Math department adds new teachers

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Kalin Hilst

Growing up in Hutchinson, math teacher Kalen Hilst always knew he was going to attend the University of Kansas (KU).

“I’m a die-hard KU sports fan. My dad went there, my older brother went there, one of my uncles went there. I was born into a KU family,” Hilst said.

Ellen Miller Garrett

However, what he did not know when he entered his legacy college is that he would one day become a math teacher. 

“I started out with chemical engineering and pre-med, but then I realized how terrible that was and got my degree in math,” Hilst said.

After switching his major, Hilst considered teaching while at KU. However, he dropped out of the school program because he decided he did not want to teach. Then, after graduating in 2018 with a degree in math with an emphasis in data analytics, Hilst began working in IT before doing some soul searching and deciding to find work as a math teacher.

“I did some IT work for a company for the last year and a couple of months after graduation and just hated it,” Hilst said. “In the back of my mind, this is what I always wanted to do. You have to do what you love to do; not just what is going to cut a massive paycheck.”

Hilst then decided to follow his secret dream of teaching. He became equipped with an online resource to find teaching jobs in Kansas and from there he found Newton High School.

“I did not really know anything about the application process. Because my girlfriend is still at KU, I started out looking up there and was not successful,” Hilst said. “I did not want to be at a smaller school, I did not grow up in that atmosphere. Newton is in the same league as Hutch so I knew some kids growing up. The schools are very similar and I loved my time at Hutch, so why not.”

Hilst’s favorite part of the year so far was getting through the first two days, which he said is the equivalent of the first day due to block scheduling. After surviving those 14 hours, Hilst feels that he has had a good start to the year.

“My favorite part was getting through the first day, well, the first two days because it is like the first day over again,” Hilst said. “I was insanely nervous the first couple days and I did not know what to do, but now that we are going and getting through actual math and the kids know more of what to expect I think it is gone a little bit better.”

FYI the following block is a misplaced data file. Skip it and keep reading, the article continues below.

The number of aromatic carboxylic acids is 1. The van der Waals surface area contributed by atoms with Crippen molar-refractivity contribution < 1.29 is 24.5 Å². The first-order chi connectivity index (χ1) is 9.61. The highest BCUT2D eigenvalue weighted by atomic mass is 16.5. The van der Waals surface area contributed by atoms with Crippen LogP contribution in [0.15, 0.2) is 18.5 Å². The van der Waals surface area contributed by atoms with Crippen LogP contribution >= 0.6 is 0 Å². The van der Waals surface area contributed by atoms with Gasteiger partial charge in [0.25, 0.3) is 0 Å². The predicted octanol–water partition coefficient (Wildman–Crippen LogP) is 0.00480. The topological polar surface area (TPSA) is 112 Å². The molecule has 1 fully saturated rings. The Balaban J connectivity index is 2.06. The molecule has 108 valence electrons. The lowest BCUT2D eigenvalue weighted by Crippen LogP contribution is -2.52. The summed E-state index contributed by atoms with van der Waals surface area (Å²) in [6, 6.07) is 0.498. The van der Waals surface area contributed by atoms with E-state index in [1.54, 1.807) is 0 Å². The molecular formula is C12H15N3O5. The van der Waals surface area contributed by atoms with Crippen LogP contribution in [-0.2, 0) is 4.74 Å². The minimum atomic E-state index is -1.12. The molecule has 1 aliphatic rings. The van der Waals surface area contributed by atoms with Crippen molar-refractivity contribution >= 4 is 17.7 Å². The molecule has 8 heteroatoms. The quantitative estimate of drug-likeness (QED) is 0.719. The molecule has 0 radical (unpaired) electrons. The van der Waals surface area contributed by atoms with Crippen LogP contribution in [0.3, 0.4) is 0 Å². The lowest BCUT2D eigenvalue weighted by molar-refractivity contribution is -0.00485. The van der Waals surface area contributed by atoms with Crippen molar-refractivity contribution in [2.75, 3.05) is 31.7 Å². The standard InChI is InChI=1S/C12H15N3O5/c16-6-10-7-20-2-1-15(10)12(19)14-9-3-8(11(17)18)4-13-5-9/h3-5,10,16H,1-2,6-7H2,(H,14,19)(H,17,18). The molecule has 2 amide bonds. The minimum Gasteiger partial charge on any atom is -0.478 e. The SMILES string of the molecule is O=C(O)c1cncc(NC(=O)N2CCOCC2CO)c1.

Esther Koontz

Egypt. Math. German. Cello. Four aspects of Ohio native turned math teacher Esther Koontz’s journey to get outside of her normal life. This journey began with moving a three hour plane ride away from her hometown.

 “I was ready for some adventure in my life and I was recruited to play cello in the orchestra in Bethel,” Koontz said.

Ellen Miller Garrett

At Bethel, Koontz studied math and German, as well as playing the cello. Once she graduated, she went to Egypt to teach English for three years.

“I loved teaching, so when I came back from Egypt, I wanted to explore teaching more. Because I already had a math degree, I decided to become a math teacher,” Koontz said.

Despite living in Newton, Koontz then taught math in Wichita for 11 years. She decided to move to Newton because of her family and to help improve her community.

“I loved it, but I wanted to make a difference in my home community. Since I live in Newton, my kids go to school in Newton. I want to make Newton a better place,” Koontz said.

Even though the year has just begun, Koontz already enjoys the atmosphere amongst her peers and in her classroom.

“My favorite part is watching students take leadership in class. They’re doing a great job taking initiative, working together and I love watching that,” Koontz said. “I’ve really found Newton High to be a great place to work so far. The teachers that I get to work with are lovely and the students are wonderful. I’m looking forward to a good year.”

 

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